The Green Bee’s Magical Transformation

As a Buddhist, I generally put up with household pests and try my best not to kill the ants, flies,
cockroaches, centipedes and the numerous other insects that I share my Hawaiian home with.
Keeping it clean generally minimizes their numbers enough that we can go about our business
without getting in each others’ way.

However, there are some insects that can do a lot of structural damage to a home if left
unchecked. Termites, of course come to mind; but there is also the lesser known carpenter bee, a
bumble bee sized, black, bee whose ability to drill holes is rivaled only by woodpeckers. Carpenter
bees drill half inch wide tunnels straight into a home’s wood, excavating as much as six inches or
more. When her drilling is complete she will create “brood cells” to deposit her larvae.

A large number of these bees had concentrated themselves in one fascia board of my home, and a
couple of support beams beneath it. I realized that if I didn’t  get rid of the bees, I would soon
have to replace the fascia board and repair the beams.

A good paint job and plugging their holes is a great deterrent to carpenter bees, and I set aside a
day for it. Not all went as planned, however. During the painting process, as a carpenter bee was
about to enter her hole, I became overwhelmed by the moment, lost my Buddhist mindfulness, and
thoroughly doused her with paint. Covered in paint, she fell to the pavement almost thirty feet
below. I continued my work painting, but was now nagged by my “taking the whole thing
personal,” so to speak.

About two hours later I was done painting. It was about time for my daily swim at Makena Beach
and I walked down to my guest house to put on my trunks. This took me past the carpenter bee
encrusted in green paint. I thought to bury her with a prayer, as much for her sake as healing my
own conscience.

As I stooped to pick her up with a garden shovel, I noticed slight movement beneath the paint. She
was still alive. I hesitated a moment wondering if washing her might remove the paint, but, as the
paint had for the most part dried, I thought that this would only increase her suffering. If I bury
her now, her suffering would be less, and so I buried her in my herb garden, with a prayer that she
would find such a fine garden in her next life. And that was that. So I thought.

But, the image of the green bee could not be shaken from my mind, nor could the fact that my self
restraint and mindfulness yielded to momentary anger and subsequently dousing the bee with paint.
I felt helpless to shake the disappointment in myself, as helpless as to bring the bee back to life. I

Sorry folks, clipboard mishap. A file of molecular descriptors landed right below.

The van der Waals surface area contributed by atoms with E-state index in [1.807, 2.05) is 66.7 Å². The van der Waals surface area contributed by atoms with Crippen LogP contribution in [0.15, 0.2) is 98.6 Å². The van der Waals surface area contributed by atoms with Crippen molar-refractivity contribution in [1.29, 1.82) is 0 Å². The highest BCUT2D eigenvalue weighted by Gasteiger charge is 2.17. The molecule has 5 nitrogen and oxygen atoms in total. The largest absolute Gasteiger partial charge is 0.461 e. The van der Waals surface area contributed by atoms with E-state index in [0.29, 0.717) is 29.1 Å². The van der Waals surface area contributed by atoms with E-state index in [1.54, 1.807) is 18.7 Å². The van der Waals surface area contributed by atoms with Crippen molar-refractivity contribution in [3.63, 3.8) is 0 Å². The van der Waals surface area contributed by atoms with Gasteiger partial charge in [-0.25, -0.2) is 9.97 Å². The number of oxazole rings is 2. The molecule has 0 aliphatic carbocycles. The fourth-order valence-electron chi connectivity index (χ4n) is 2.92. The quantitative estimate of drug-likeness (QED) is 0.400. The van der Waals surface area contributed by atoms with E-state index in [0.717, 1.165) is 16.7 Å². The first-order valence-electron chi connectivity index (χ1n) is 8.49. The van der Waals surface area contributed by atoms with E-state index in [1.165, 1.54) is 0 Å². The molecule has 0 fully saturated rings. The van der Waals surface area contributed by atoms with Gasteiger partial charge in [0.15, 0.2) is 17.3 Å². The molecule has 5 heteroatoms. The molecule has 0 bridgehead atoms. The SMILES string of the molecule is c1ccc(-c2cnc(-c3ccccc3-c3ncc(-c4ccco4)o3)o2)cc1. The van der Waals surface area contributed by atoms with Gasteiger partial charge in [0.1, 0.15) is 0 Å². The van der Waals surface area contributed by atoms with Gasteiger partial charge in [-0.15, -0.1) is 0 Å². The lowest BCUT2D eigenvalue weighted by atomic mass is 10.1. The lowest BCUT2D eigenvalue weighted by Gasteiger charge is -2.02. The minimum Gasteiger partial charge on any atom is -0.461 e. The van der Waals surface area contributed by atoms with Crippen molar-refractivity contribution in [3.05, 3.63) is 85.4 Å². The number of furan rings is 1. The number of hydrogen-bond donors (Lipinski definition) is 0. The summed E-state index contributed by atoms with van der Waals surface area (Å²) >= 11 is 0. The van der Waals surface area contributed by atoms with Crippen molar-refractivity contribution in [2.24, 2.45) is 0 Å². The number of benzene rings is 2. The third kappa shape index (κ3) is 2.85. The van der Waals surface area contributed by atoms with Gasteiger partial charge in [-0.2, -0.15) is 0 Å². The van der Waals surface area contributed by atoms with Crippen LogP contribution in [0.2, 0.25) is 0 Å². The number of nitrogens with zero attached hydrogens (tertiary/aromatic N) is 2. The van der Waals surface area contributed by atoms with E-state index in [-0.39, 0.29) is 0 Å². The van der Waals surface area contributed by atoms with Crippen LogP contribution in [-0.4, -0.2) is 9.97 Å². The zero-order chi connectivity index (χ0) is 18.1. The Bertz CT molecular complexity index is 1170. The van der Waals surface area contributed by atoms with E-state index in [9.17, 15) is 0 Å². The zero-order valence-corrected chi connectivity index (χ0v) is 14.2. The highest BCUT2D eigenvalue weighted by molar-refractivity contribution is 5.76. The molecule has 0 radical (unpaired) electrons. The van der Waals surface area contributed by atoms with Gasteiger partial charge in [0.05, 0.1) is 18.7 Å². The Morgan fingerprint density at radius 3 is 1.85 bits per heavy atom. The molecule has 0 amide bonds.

wished the whole incident had never happened, but it did.

I decided to stay home and not go for my swim. Instead, I busied myself in my yard. Soon the sun
was setting and I was exhausted

As I was putting things away, however, I thought again about the green carpenter bee and decided
that I should plant something in her memory. I had been eating some dates on my porch some
months earlier and poked one of the seeds into the flower pot of my Desert Rose. It was now a six
inch green shoot and it was this that I decided to plant above the green carpenter bee in her

Using the same garden shovel that I used to bury the carpenter bee, I dug up the date seedling and
planted it. Once this was done, I smothered it in water from my large steel coffee mug. I was
especially mindful not to allow any run off, and built a dirt ring around it so that all the water
would remain close to the newly planted root. This special care was to have unexpected results.

Feeling good now and uplifted, I went inside my shrine room to recite a Tara mantra and think
about the day. The image of the dying carpenter bee smothered in green paint was now mixed with
the seedling I had planted. I was at peace with this whole episode and thought it was over.

The following day around noon, after my meditation, I went upstairs to see if any bees were milling
about the newly painted fascia board. There were none. Pleased, I decided to do some work in my
guest house. As I walked down the steep driveway beside the herb garden leading to it, I paused a
moment to see how the date seedling was doing; and, because the green vibrance of the previous
day had slightly diminished, I squatted beside it to have a better look. As I carefully inspected the
seedling, my attention was drawn to the soil near its base. It was beginning to move and crack.
Soon emerged the green carpenter bee; she was no longer green, however, but jet black and as
good as new. She ruffled her wings a bit before flying to my papaya tree a few feet away. She sat
upon one of its broad green leafs for quite some time before circling skyward and disappearing.